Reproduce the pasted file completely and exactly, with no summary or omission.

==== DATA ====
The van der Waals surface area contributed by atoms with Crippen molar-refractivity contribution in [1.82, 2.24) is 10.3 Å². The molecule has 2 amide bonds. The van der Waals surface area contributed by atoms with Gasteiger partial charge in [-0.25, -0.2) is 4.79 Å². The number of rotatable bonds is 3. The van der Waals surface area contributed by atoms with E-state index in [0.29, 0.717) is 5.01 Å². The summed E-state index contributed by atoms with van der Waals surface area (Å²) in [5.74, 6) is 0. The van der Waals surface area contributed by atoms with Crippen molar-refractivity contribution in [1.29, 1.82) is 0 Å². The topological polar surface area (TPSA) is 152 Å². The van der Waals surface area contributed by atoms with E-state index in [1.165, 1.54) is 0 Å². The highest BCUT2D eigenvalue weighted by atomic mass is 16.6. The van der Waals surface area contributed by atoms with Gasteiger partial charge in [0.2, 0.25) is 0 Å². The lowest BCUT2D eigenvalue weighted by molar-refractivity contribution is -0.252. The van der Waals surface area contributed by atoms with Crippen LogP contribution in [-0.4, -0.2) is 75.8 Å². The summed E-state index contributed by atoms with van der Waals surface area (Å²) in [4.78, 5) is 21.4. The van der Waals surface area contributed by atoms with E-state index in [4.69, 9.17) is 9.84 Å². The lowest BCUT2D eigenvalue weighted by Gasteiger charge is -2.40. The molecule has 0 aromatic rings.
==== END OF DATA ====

The van der Waals surface area contributed by atoms with Crippen molar-refractivity contribution in [1.82, 2.24) is 10.3 Å². The molecule has 2 amide bonds. The van der Waals surface area contributed by atoms with Gasteiger partial charge in [-0.25, -0.2) is 4.79 Å². The number of rotatable bonds is 3. The van der Waals surface area contributed by atoms with E-state index in [0.29, 0.717) is 5.01 Å². The summed E-state index contributed by atoms with van der Waals surface area (Å²) in [5.74, 6) is 0. The van der Waals surface area contributed by atoms with Crippen molar-refractivity contribution in [1.29, 1.82) is 0 Å². The topological polar surface area (TPSA) is 152 Å². The van der Waals surface area contributed by atoms with E-state index in [1.165, 1.54) is 0 Å². The highest BCUT2D eigenvalue weighted by atomic mass is 16.6. The van der Waals surface area contributed by atoms with Gasteiger partial charge in [0.2, 0.25) is 0 Å². The lowest BCUT2D eigenvalue weighted by molar-refractivity contribution is -0.252. The van der Waals surface area contributed by atoms with Crippen LogP contribution in [-0.4, -0.2) is 75.8 Å². The summed E-state index contributed by atoms with van der Waals surface area (Å²) in [4.78, 5) is 21.4. The van der Waals surface area contributed by atoms with E-state index in [4.69, 9.17) is 9.84 Å². The lowest BCUT2D eigenvalue weighted by Gasteiger charge is -2.40. The molecule has 0 aromatic rings.